Cranberry juice for the soul; or, how to deal with people who annoy you.

I take it for granted that I have a relatively outgoing personality. I don’t really stop and consider that through a fortunate combination of DNA and upbringing, it doesn’t faze me to stand in front of people and talk. My grandparents and parents did a good job of holding me accountable for making eye contact, speaking at a volume that could be heard, enunciating, and giving firm handshakes.

My first instinct when I encounter people who are sheepish, meek, or odd is honestly to exaggerate my aforementioned traits to help them understand that they should use their big boy voices when they’re in the main chamber.

Just being real here: it drives me nuts when people mumble. It pisses me off when people don’t look up when they’re speaking or being spoken to. It bothers me when people respond to questions with “huh?” (to quote my grandfather, “I can kick a dog and get more out of him than that.”). It gets to me when they don’t extend the generally accepted niceties of interaction (“please,” “thank you,” “you’re welcome,” etc.).

Now, to be fair, I don’t have the best hearing. I rely on context and lip reading more than I care to admit. Background noise blurs everything together for me.

When people look away from me while they’re talking to me, I simply can’t hear them. When people mumble, I can’t tell if they said “I want to vacuum,” or something much less safe for work. So yeah, some of it is idiosyncratic to me and the physical damage listening to heavy metal, Josh‘s drumming, and standing in front of people like Danny, Assan, Wil, Jeff and the rest of the trombones and tubas did to me.


1994.  L-R:  Danny Auble, Jeff Flukinger, me, Josh Pinter.  If you guys could start a fundraiser for my hearing aid purchases, that would be great.

Lumping the characteristics of mumbling, not making eye contact, failing to say thanks and please and such, and responding to questions with “huh?” might make the rest of this easier. I’m going to just call these people the Unfriendly, Timid Inaudibles, or UTI’s…not to be confused with urinary tract infections, though similarly annoying.

So in the hospitality business, I get the opportunity to interact with UTI’s on a regular basis. With no disrespect intended toward government workers (the bulk of my clientele in NW DC), I was not aware that so many of your staplers had been moved without your consent.

But lately, I’ve started to have a different, more empathetic view on these encounters. Could be all of the cranberry juice I’ve been drinking.

Or it could be that little by little, I’m recognizing that the world isn’t an extension of me, and that each person is the way they are because of the experiences they’ve had and the DNA they possess. Their normal way of being isn’t intended as an affront to me, it’s just how they exist. There’s more than one way to be, and any way that doesn’t negatively impact the rest of us is totally acceptable. It takes more than brass to make this band sound good…even if brass players tend to think otherwise.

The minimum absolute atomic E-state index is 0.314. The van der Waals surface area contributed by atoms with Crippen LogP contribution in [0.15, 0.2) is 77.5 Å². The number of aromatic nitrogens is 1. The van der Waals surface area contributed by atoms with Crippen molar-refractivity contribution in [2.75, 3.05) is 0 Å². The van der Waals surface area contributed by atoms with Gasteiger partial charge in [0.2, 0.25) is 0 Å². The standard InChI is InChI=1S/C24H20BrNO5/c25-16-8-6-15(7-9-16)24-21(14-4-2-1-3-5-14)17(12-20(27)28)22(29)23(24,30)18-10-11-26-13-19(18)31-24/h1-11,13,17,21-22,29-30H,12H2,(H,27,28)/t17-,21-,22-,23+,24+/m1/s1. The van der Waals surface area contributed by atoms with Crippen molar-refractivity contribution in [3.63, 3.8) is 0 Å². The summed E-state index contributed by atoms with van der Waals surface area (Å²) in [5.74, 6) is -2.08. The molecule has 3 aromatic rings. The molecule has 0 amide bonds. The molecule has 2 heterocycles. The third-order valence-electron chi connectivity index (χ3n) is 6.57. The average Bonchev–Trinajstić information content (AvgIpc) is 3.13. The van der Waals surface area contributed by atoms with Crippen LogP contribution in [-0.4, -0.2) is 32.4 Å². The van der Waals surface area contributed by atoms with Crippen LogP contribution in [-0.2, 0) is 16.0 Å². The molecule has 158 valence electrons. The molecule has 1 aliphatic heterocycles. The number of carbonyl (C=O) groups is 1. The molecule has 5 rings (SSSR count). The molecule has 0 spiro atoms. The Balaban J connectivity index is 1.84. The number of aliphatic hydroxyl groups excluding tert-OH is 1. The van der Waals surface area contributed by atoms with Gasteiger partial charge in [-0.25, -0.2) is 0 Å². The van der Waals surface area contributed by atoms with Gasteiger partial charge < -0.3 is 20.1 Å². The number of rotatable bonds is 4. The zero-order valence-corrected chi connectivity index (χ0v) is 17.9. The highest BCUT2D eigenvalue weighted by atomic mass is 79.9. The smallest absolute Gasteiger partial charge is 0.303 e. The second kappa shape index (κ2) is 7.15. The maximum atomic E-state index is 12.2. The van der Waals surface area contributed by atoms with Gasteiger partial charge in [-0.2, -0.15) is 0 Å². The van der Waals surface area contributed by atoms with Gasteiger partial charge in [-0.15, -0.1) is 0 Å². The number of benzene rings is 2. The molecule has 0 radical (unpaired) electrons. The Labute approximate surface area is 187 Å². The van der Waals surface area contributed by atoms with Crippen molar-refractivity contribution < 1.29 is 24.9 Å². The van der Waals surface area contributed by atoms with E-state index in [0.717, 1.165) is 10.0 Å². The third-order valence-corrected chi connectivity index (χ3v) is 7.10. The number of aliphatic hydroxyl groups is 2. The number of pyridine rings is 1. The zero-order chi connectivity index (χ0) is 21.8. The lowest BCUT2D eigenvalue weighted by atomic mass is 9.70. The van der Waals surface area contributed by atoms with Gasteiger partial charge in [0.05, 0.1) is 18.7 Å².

Okay, so now I kind of feel bad about giving these people an acronym to share with a pain in the bladder. I’ll change it. I’ll call them Unintentionally Taxing Introverts…or UTI’s. Dammit, wait, that won’t work.

How about Shysters? Hmmm…that sounds bad too. And they’re not all shy, to be fair.

Okay, I’m going to go with Quiet People. QP’s. Done.

So I get now that QP’s aren’t being QP’s to piss me off. They just are who they are, and it’s not fair of me to get annoyed that they aren’t me. They aren’t trying to be me, and they’re making it just fine being mumbly, soft-spoken, eye-contact-averse people. My ire isn’t changing them, it’s just festering in me as they go on about their QP lives.

When I hold others to an expectation that they act a certain way, and on top of that, I am not in a position to share that expectation with them, what’s the best possible outcome?

Honestly, we both leave the interaction, they don’t even know that they annoyed me, and I’m nonetheless annoyed. Who got off better? I’m the one suffering, but it’s not because of how they are. It’s because of how I am.

My goal for February was to get through the month without complaining.   I am happy to say that not only did I basically succeed; I learned some valuable lessons about vulnerability, transparency, and the like along the way. In that spirit, this isn’t a complaint – it’s being transparent and vulnerable to you, the reader, and sharing how I intend to make the recognized problem better.

So if my silly expectation that everyone act like me is officially bullshit, and I recognize that holding such an expectation is unfair both to the QP’s and to me, how do I condition myself not to have that expectation at all?

Here’s my plan. Among my other daily rituals, I am going to add one more. Each day, before I get in the car to encounter bad drivers, before I arrive at work to deal with employees, customers, and QP’s, I’m going to remind myself of this truth:

Having expectations for others’ behavior is unfair to them and to me.

That, and I’m going to drink more cranberry juice.

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